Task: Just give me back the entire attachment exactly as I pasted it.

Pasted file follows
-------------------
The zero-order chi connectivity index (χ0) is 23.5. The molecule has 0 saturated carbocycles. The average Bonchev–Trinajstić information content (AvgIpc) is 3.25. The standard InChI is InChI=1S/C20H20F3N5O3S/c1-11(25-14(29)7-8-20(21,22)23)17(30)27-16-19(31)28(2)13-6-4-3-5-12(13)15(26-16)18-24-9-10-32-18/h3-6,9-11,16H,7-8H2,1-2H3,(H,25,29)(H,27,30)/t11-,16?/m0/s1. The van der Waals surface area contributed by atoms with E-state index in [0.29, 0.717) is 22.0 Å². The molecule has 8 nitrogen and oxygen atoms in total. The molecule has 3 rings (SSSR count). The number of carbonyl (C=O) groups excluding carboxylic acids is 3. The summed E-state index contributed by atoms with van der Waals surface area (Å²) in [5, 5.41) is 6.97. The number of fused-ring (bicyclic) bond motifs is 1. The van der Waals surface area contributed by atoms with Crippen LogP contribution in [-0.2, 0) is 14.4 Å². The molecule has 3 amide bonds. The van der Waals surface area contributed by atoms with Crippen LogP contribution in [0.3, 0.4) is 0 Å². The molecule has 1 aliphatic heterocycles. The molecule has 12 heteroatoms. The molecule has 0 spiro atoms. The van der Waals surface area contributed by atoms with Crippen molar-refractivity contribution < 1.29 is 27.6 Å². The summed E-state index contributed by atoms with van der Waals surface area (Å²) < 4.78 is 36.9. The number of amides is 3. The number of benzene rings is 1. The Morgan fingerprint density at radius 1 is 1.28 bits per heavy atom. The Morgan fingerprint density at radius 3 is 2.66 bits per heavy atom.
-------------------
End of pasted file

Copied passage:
The zero-order chi connectivity index (χ0) is 23.5. The molecule has 0 saturated carbocycles. The average Bonchev–Trinajstić information content (AvgIpc) is 3.25. The standard InChI is InChI=1S/C20H20F3N5O3S/c1-11(25-14(29)7-8-20(21,22)23)17(30)27-16-19(31)28(2)13-6-4-3-5-12(13)15(26-16)18-24-9-10-32-18/h3-6,9-11,16H,7-8H2,1-2H3,(H,25,29)(H,27,30)/t11-,16?/m0/s1. The van der Waals surface area contributed by atoms with E-state index in [0.29, 0.717) is 22.0 Å². The molecule has 8 nitrogen and oxygen atoms in total. The molecule has 3 rings (SSSR count). The number of carbonyl (C=O) groups excluding carboxylic acids is 3. The summed E-state index contributed by atoms with van der Waals surface area (Å²) in [5, 5.41) is 6.97. The number of fused-ring (bicyclic) bond motifs is 1. The van der Waals surface area contributed by atoms with Crippen LogP contribution in [-0.2, 0) is 14.4 Å². The molecule has 3 amide bonds. The van der Waals surface area contributed by atoms with Crippen LogP contribution in [0.3, 0.4) is 0 Å². The molecule has 1 aliphatic heterocycles. The molecule has 12 heteroatoms. The molecule has 0 spiro atoms. The van der Waals surface area contributed by atoms with Crippen molar-refractivity contribution < 1.29 is 27.6 Å². The summed E-state index contributed by atoms with van der Waals surface area (Å²) < 4.78 is 36.9. The number of amides is 3. The number of benzene rings is 1. The Morgan fingerprint density at radius 1 is 1.28 bits per heavy atom. The Morgan fingerprint density at radius 3 is 2.66 bits per heavy atom.